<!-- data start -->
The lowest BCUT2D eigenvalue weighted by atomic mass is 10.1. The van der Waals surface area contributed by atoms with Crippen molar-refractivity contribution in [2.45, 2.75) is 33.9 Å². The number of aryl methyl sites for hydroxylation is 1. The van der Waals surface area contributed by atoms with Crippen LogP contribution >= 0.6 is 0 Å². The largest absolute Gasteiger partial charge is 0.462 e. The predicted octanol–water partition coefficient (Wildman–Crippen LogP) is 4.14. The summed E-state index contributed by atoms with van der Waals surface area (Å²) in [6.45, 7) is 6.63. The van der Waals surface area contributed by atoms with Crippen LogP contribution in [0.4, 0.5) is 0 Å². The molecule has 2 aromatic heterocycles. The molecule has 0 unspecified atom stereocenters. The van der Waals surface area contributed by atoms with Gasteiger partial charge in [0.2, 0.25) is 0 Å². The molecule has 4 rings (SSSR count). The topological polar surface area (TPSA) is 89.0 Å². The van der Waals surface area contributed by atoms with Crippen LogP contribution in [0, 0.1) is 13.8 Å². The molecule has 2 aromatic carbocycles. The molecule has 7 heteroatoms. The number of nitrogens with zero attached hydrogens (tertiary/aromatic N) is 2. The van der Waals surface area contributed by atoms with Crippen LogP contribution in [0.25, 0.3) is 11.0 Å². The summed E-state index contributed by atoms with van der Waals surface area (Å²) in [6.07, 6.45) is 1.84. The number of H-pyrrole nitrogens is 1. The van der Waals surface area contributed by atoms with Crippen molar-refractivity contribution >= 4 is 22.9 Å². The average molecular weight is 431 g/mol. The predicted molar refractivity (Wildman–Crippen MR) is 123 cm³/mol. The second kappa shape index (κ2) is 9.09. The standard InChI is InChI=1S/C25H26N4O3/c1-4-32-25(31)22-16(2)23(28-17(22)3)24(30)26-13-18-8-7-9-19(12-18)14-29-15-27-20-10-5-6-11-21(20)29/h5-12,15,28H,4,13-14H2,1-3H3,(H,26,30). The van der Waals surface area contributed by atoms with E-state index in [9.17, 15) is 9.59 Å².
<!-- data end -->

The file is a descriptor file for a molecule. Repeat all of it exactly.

The lowest BCUT2D eigenvalue weighted by atomic mass is 10.1. The van der Waals surface area contributed by atoms with Crippen molar-refractivity contribution in [2.45, 2.75) is 33.9 Å². The number of aryl methyl sites for hydroxylation is 1. The van der Waals surface area contributed by atoms with Crippen LogP contribution >= 0.6 is 0 Å². The largest absolute Gasteiger partial charge is 0.462 e. The predicted octanol–water partition coefficient (Wildman–Crippen LogP) is 4.14. The summed E-state index contributed by atoms with van der Waals surface area (Å²) in [6.45, 7) is 6.63. The van der Waals surface area contributed by atoms with Crippen LogP contribution in [0.4, 0.5) is 0 Å². The molecule has 2 aromatic heterocycles. The molecule has 0 unspecified atom stereocenters. The van der Waals surface area contributed by atoms with Gasteiger partial charge in [0.2, 0.25) is 0 Å². The molecule has 4 rings (SSSR count). The topological polar surface area (TPSA) is 89.0 Å². The van der Waals surface area contributed by atoms with Crippen LogP contribution in [0, 0.1) is 13.8 Å². The molecule has 2 aromatic carbocycles. The molecule has 7 heteroatoms. The number of nitrogens with zero attached hydrogens (tertiary/aromatic N) is 2. The van der Waals surface area contributed by atoms with Crippen LogP contribution in [0.25, 0.3) is 11.0 Å². The summed E-state index contributed by atoms with van der Waals surface area (Å²) in [6.07, 6.45) is 1.84. The number of H-pyrrole nitrogens is 1. The van der Waals surface area contributed by atoms with Crippen molar-refractivity contribution >= 4 is 22.9 Å². The average molecular weight is 431 g/mol. The predicted molar refractivity (Wildman–Crippen MR) is 123 cm³/mol. The second kappa shape index (κ2) is 9.09. The standard InChI is InChI=1S/C25H26N4O3/c1-4-32-25(31)22-16(2)23(28-17(22)3)24(30)26-13-18-8-7-9-19(12-18)14-29-15-27-20-10-5-6-11-21(20)29/h5-12,15,28H,4,13-14H2,1-3H3,(H,26,30). The van der Waals surface area contributed by atoms with E-state index in [9.17, 15) is 9.59 Å².